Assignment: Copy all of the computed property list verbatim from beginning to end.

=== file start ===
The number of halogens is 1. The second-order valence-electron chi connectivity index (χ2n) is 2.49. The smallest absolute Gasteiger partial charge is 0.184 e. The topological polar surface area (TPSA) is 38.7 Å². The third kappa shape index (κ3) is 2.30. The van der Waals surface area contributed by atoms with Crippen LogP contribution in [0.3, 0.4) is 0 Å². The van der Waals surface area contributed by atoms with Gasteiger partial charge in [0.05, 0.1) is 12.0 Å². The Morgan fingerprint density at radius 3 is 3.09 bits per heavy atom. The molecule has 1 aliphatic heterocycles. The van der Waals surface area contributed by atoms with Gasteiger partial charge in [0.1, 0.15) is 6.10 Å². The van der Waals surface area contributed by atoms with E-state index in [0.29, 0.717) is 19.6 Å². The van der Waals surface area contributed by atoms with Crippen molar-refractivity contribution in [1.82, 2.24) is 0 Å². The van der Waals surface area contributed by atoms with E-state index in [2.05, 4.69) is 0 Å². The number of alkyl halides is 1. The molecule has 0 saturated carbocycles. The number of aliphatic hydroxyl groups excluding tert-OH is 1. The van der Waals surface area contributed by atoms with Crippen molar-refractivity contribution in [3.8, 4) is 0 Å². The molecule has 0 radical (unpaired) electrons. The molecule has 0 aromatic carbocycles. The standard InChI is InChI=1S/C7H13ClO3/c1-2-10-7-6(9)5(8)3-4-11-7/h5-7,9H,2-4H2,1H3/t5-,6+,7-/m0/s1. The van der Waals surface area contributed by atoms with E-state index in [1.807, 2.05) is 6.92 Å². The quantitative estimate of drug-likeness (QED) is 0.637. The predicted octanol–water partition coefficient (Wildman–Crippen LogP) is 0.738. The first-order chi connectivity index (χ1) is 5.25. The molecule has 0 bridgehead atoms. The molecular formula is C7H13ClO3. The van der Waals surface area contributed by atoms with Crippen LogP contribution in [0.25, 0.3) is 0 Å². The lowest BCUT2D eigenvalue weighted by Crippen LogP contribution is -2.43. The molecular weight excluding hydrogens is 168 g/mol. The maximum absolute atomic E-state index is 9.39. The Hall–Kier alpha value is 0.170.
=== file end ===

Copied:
The number of halogens is 1. The second-order valence-electron chi connectivity index (χ2n) is 2.49. The smallest absolute Gasteiger partial charge is 0.184 e. The topological polar surface area (TPSA) is 38.7 Å². The third kappa shape index (κ3) is 2.30. The van der Waals surface area contributed by atoms with Crippen LogP contribution in [0.3, 0.4) is 0 Å². The van der Waals surface area contributed by atoms with Gasteiger partial charge in [0.05, 0.1) is 12.0 Å². The Morgan fingerprint density at radius 3 is 3.09 bits per heavy atom. The molecule has 1 aliphatic heterocycles. The van der Waals surface area contributed by atoms with Gasteiger partial charge in [0.1, 0.15) is 6.10 Å². The van der Waals surface area contributed by atoms with E-state index in [0.29, 0.717) is 19.6 Å². The van der Waals surface area contributed by atoms with Crippen molar-refractivity contribution in [1.82, 2.24) is 0 Å². The van der Waals surface area contributed by atoms with E-state index in [2.05, 4.69) is 0 Å². The number of alkyl halides is 1. The molecule has 0 saturated carbocycles. The number of aliphatic hydroxyl groups excluding tert-OH is 1. The van der Waals surface area contributed by atoms with Crippen molar-refractivity contribution in [3.8, 4) is 0 Å². The molecule has 0 radical (unpaired) electrons. The molecule has 0 aromatic carbocycles. The standard InChI is InChI=1S/C7H13ClO3/c1-2-10-7-6(9)5(8)3-4-11-7/h5-7,9H,2-4H2,1H3/t5-,6+,7-/m0/s1. The van der Waals surface area contributed by atoms with E-state index in [1.807, 2.05) is 6.92 Å². The quantitative estimate of drug-likeness (QED) is 0.637. The predicted octanol–water partition coefficient (Wildman–Crippen LogP) is 0.738. The first-order chi connectivity index (χ1) is 5.25. The molecule has 0 bridgehead atoms. The molecular formula is C7H13ClO3. The van der Waals surface area contributed by atoms with Crippen LogP contribution in [0.25, 0.3) is 0 Å². The lowest BCUT2D eigenvalue weighted by Crippen LogP contribution is -2.43. The molecular weight excluding hydrogens is 168 g/mol. The maximum absolute atomic E-state index is 9.39. The Hall–Kier alpha value is 0.170.